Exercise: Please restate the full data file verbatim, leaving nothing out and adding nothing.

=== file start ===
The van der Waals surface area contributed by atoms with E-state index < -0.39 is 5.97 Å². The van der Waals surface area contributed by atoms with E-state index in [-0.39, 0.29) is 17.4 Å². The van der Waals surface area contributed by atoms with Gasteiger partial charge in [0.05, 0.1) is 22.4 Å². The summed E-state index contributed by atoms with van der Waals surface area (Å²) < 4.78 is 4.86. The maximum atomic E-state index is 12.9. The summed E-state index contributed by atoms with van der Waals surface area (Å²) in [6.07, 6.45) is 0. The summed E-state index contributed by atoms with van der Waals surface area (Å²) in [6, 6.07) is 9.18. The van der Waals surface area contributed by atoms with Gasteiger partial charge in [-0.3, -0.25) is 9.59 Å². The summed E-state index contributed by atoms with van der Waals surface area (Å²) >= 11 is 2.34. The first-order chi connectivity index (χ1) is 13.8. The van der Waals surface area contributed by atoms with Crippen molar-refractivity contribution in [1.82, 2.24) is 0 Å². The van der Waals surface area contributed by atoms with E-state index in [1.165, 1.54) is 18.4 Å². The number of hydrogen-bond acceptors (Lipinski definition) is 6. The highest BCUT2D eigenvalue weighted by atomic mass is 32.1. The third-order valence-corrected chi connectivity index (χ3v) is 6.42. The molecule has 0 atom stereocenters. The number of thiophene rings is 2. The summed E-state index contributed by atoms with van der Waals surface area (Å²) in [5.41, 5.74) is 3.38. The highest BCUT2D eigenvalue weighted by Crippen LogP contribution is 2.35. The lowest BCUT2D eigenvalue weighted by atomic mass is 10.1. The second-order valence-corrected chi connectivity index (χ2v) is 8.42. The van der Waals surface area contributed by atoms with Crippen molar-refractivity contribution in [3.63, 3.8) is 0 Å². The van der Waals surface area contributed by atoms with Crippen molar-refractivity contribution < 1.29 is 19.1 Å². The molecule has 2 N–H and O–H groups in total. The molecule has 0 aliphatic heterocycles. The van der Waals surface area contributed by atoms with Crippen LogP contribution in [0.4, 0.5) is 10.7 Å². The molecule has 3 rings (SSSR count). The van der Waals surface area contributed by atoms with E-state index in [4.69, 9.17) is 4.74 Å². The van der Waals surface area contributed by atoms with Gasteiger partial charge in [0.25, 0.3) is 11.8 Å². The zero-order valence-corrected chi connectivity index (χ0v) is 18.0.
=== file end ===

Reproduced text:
The van der Waals surface area contributed by atoms with E-state index < -0.39 is 5.97 Å². The van der Waals surface area contributed by atoms with E-state index in [-0.39, 0.29) is 17.4 Å². The van der Waals surface area contributed by atoms with Gasteiger partial charge in [0.05, 0.1) is 22.4 Å². The summed E-state index contributed by atoms with van der Waals surface area (Å²) < 4.78 is 4.86. The maximum atomic E-state index is 12.9. The summed E-state index contributed by atoms with van der Waals surface area (Å²) in [6.07, 6.45) is 0. The summed E-state index contributed by atoms with van der Waals surface area (Å²) in [6, 6.07) is 9.18. The van der Waals surface area contributed by atoms with Gasteiger partial charge in [-0.3, -0.25) is 9.59 Å². The summed E-state index contributed by atoms with van der Waals surface area (Å²) >= 11 is 2.34. The first-order chi connectivity index (χ1) is 13.8. The van der Waals surface area contributed by atoms with Crippen molar-refractivity contribution in [1.82, 2.24) is 0 Å². The van der Waals surface area contributed by atoms with E-state index in [1.165, 1.54) is 18.4 Å². The number of hydrogen-bond acceptors (Lipinski definition) is 6. The highest BCUT2D eigenvalue weighted by atomic mass is 32.1. The third-order valence-corrected chi connectivity index (χ3v) is 6.42. The molecule has 0 atom stereocenters. The number of thiophene rings is 2. The summed E-state index contributed by atoms with van der Waals surface area (Å²) in [5.41, 5.74) is 3.38. The highest BCUT2D eigenvalue weighted by Crippen LogP contribution is 2.35. The lowest BCUT2D eigenvalue weighted by atomic mass is 10.1. The second-order valence-corrected chi connectivity index (χ2v) is 8.42. The van der Waals surface area contributed by atoms with Crippen molar-refractivity contribution in [3.63, 3.8) is 0 Å². The van der Waals surface area contributed by atoms with Crippen molar-refractivity contribution < 1.29 is 19.1 Å². The molecule has 2 N–H and O–H groups in total. The molecule has 0 aliphatic heterocycles. The van der Waals surface area contributed by atoms with Crippen LogP contribution in [0.4, 0.5) is 10.7 Å². The molecule has 3 rings (SSSR count). The van der Waals surface area contributed by atoms with E-state index in [4.69, 9.17) is 4.74 Å². The van der Waals surface area contributed by atoms with Gasteiger partial charge in [0.25, 0.3) is 11.8 Å². The zero-order valence-corrected chi connectivity index (χ0v) is 18.0.